What’s next for Runamuk?


It’s taken me a while to come to terms with the idea of walking away from Jim’s farm, and I fully admit that some days it’s still a struggle to accept defeat. As a beginning farmer, it’s already been a long journey with many twists and turns in the road, obstacles overcome and fears faced along the way, and this wayward traveler is weary. This farmer is ready to put down roots to begin the hard work of building a forever-farm, and these false-starts are discouraging.

Leaving Jim’s is not the end for Runamuk, I know this and I’m confident that I will persevere, but I am no longer confident in leasing land. Farms are different from other businesses in that they invest their money and time into the land itself. Farmers give their heart and soul to a piece of land, to see it flourish and provide a bounty. It can take years of soil-building, cultivating, reseeding pastures, managing forests, and nurturing the land to see a return on investments. Beginning farmers need long-term land-security in order to make the kinds of investments needed to be able to generate a stable income from the land.

So what comes next?

runamuk apiaryAs partners in business and in life, Paul and I have pooled resources. He happens to have a parcel of land on the Norridgewock side of Ward Hill that he bought from family several years ago. This property came with a older mobile home on-site that Paul gutted and he spent a great deal of time during his bachelorhood reinforcing it’s structure, replacing insulation and redoing electrical wiring (isn’t he handy!?).

We plan to use his property as a stepping-stone as we get finances in order and continue to grow the apiary. Half the apiary will remain at the Hyl-Tun Farm, which allows our production hives access to the superior forage the vast hay-fields of Starks offers, while the other half, along with the rest of the Runamuk operation and our household will move to Paul’s place.

It ain’t gonna be pretty, folks.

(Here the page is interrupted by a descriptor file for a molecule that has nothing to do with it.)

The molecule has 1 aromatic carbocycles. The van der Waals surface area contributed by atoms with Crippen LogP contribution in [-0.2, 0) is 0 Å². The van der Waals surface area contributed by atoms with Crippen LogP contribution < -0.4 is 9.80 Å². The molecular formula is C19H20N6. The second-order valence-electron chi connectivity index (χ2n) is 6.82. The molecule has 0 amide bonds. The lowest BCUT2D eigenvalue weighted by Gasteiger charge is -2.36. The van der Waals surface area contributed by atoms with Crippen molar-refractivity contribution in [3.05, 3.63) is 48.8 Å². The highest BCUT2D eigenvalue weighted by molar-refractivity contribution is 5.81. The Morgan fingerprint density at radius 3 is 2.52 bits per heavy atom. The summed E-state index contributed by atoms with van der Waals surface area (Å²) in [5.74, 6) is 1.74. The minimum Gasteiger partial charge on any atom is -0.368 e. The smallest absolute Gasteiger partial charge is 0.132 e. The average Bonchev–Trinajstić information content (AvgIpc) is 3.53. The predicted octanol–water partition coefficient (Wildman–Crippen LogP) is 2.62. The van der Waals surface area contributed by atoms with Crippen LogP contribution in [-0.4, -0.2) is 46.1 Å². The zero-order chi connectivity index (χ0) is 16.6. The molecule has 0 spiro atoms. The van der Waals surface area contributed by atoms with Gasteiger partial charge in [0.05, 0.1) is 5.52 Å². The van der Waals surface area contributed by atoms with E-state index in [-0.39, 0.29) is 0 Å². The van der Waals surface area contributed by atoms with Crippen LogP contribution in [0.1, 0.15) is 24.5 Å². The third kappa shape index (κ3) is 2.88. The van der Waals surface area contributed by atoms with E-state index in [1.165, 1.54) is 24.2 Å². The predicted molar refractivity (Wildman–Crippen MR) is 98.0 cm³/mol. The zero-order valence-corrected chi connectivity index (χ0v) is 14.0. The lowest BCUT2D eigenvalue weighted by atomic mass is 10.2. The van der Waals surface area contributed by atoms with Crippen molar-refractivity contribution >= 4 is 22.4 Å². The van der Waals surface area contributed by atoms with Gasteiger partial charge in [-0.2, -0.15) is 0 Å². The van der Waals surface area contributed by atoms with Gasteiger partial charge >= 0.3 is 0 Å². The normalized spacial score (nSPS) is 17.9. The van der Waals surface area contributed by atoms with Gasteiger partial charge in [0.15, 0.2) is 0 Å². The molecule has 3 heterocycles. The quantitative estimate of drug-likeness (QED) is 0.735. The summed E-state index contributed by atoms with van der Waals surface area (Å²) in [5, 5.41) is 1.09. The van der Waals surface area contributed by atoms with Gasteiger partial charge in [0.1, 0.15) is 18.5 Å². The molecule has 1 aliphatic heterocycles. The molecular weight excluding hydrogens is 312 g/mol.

Nothing about this property screams “farm” or envokes an image of “conservation agriculture”. The trees and brambles have grown up over the hills and gullies, the soil is sandy and lacking structure and nutrients. The housing is not what one would picture for any type of farmstead and the neighbors are a little too close for comfort.

But it is a place where we can land the bees and the chickens, where there will be a roof over our heads and a woodstove to huddle beside during the cold winter months. Best of all─Paul’s place will allow us keep our living expenses low so that we can pay down debts, optimize credit scores, and save money for a deposit on our future forever-farmland.

How are we going to make it happen?

After my dealings with Farm Credit East and the FSA I realize now that a business loan is not an option for Runamuk. It’s going to be another 3-4 years before the Runamuk Apiary begins earning a positive income. Currently large investments made into bees and apiary equipment give us a negative balance on the farm’s income taxes. Our off-farm employment, along with the sales from eggs and beeswax products keep Runamuk afloat, but because of the nature of farming with bees and the time involved in building an apiary I have not been able to improve upon that balance that lenders look at when considering financing an operation.

However rough and rustic Paul’s place may be, it will allow us to live much more cheaply and we will be able to squirrel money away to put towards a down payment on Runamuk’s forever-farmland. Sometime in the next couple of years we’ll run a crowdfunded campaign to raise even more funds to add to our nest-egg for the down-payment and to help cover any fees associated with the sale of the property.

We’ll research the opportunities that various local banking institutions offer and get pre-approved for a personal loan, and then we’ll begin our search in earnest. All options from “lease-to-own” and “for-sale-by-owner” to properties listed with real estate agents will be considered. Paul and I intend to take our time searching for our ideal property.